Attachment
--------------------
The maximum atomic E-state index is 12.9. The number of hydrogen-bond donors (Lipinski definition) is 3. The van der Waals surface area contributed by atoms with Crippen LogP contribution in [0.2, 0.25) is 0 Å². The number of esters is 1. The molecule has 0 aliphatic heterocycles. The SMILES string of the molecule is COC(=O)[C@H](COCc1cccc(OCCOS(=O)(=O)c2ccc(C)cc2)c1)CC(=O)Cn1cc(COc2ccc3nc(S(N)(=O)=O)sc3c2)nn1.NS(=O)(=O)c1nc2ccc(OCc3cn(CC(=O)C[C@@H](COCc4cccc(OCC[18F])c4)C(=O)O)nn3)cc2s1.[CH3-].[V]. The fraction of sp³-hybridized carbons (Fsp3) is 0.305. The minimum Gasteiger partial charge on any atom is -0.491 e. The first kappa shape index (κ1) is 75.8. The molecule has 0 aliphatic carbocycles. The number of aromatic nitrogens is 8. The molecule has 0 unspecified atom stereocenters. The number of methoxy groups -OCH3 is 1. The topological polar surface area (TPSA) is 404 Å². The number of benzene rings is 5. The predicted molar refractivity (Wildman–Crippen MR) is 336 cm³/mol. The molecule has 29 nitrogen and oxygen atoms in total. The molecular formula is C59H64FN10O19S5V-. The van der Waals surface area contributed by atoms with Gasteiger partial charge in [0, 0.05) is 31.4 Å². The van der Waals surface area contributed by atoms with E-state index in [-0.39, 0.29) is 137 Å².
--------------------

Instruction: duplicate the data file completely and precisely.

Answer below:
The maximum atomic E-state index is 12.9. The number of hydrogen-bond donors (Lipinski definition) is 3. The van der Waals surface area contributed by atoms with Crippen LogP contribution in [0.2, 0.25) is 0 Å². The number of esters is 1. The molecule has 0 aliphatic heterocycles. The SMILES string of the molecule is COC(=O)[C@H](COCc1cccc(OCCOS(=O)(=O)c2ccc(C)cc2)c1)CC(=O)Cn1cc(COc2ccc3nc(S(N)(=O)=O)sc3c2)nn1.NS(=O)(=O)c1nc2ccc(OCc3cn(CC(=O)C[C@@H](COCc4cccc(OCC[18F])c4)C(=O)O)nn3)cc2s1.[CH3-].[V]. The fraction of sp³-hybridized carbons (Fsp3) is 0.305. The minimum Gasteiger partial charge on any atom is -0.491 e. The first kappa shape index (κ1) is 75.8. The molecule has 0 aliphatic carbocycles. The number of aromatic nitrogens is 8. The molecule has 0 unspecified atom stereocenters. The number of methoxy groups -OCH3 is 1. The topological polar surface area (TPSA) is 404 Å². The number of benzene rings is 5. The predicted molar refractivity (Wildman–Crippen MR) is 336 cm³/mol. The molecule has 29 nitrogen and oxygen atoms in total. The molecular formula is C59H64FN10O19S5V-. The van der Waals surface area contributed by atoms with Gasteiger partial charge in [0, 0.05) is 31.4 Å². The van der Waals surface area contributed by atoms with E-state index in [-0.39, 0.29) is 137 Å².